Choosing an Accountant

1 July 2011

With tax time here, it is worth thinking about who you will choose to prepare your income tax return.

For straightforward returns involving only salary and relevant deductions, you may well get a good job done at your local shopping centre.

However, income tax laws never seem to stop increasing in complexity. By getting an accountant who is a member of the Institute of Chartered Accounts, Certified Practicing Accountants (CPA) Australia or the National Institute of Accountants to prepare your return, you will not only make sure that any complex points in your income tax affairs are properly dealt with, but you will also create a relationship for ongoing advice about tax matters.

The accountants referred to above will have the initials CA, CPA or NIA behind their names. Most should give you a quote to prepare your income tax return; check this against the shopping centre fee to find what extra cost may be involved.

 This will not only ensure that any complicated matters in your return are properly dealt with, but give you the opportunity to ask questions about tax planning for the coming year.

 Having established a relationship, you have someone you can always call up about tax related problems during the year. As a wage earner you may have questions about potential work deductions or salary sacrifice. As an investor you may want to discuss negative gearing of property or taxation treatment of share trading or what person or entity is most appropriate for these.

If you are in business or going into business, you are in a taxation minefield without professional advice. You need an ongoing relationship with an accountant who understands your situation. Even the basic question of what entity is likely to be best for your business – sole trader, partnership, company or trust – should be worked out in conjunction with your accountant.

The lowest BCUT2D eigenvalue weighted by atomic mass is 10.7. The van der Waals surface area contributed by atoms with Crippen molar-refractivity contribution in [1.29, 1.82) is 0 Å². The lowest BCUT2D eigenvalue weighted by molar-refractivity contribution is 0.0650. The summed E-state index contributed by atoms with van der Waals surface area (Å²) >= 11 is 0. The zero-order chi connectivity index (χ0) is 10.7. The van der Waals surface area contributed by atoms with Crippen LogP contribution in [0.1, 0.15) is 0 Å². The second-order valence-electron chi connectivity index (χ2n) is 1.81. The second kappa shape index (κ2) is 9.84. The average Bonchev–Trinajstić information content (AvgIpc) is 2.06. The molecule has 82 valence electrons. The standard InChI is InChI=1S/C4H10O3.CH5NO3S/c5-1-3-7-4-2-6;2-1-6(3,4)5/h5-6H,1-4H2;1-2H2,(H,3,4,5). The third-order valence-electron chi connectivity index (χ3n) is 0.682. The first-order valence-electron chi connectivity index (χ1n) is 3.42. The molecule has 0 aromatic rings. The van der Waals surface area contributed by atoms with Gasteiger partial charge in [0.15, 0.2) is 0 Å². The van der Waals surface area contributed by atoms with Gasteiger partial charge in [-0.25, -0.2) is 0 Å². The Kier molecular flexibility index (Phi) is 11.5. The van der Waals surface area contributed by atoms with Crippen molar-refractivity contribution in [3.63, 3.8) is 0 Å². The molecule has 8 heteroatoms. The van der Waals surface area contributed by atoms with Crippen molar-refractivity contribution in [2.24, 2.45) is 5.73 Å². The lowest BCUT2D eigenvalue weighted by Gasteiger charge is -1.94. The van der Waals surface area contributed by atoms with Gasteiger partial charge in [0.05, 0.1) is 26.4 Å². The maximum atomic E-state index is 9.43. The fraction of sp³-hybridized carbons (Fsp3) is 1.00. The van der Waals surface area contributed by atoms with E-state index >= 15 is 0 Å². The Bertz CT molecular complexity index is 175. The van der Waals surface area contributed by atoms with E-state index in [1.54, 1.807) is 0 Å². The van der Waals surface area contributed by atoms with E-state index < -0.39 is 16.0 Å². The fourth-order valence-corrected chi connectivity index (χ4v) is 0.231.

It is potentially a big step and unknown expense for a business to commit to an accountant for the first time. Most firms will quote their charge out rates for different levels of staff, and may even quote a flat fee for the first year. However my advice is to discuss this with friends or acquaintances, find whom they recommend, their fee levels, etc, and then follow up on their recommendations.

Most accountants are not financial planners, which requires separate licensing. They are not allowed to advise on specific investments or investment strategy, but can work with your financial planner to look at taxation implications. For instance, if you decide a Self Managed Super Fund is appropriate, your accountant will work with you to set up the fund and conduct its operations in accordance with tax law.

Your basic requirement is to get value for money. A good accountant will deliver this.

This article was prepared by Casey Sackley of John Woodward Chartered Accountants. If you would like to discuss youur tax needs with Casey you can contact her on 07 4033 1666 or jwcairns@bigpond.net.au.

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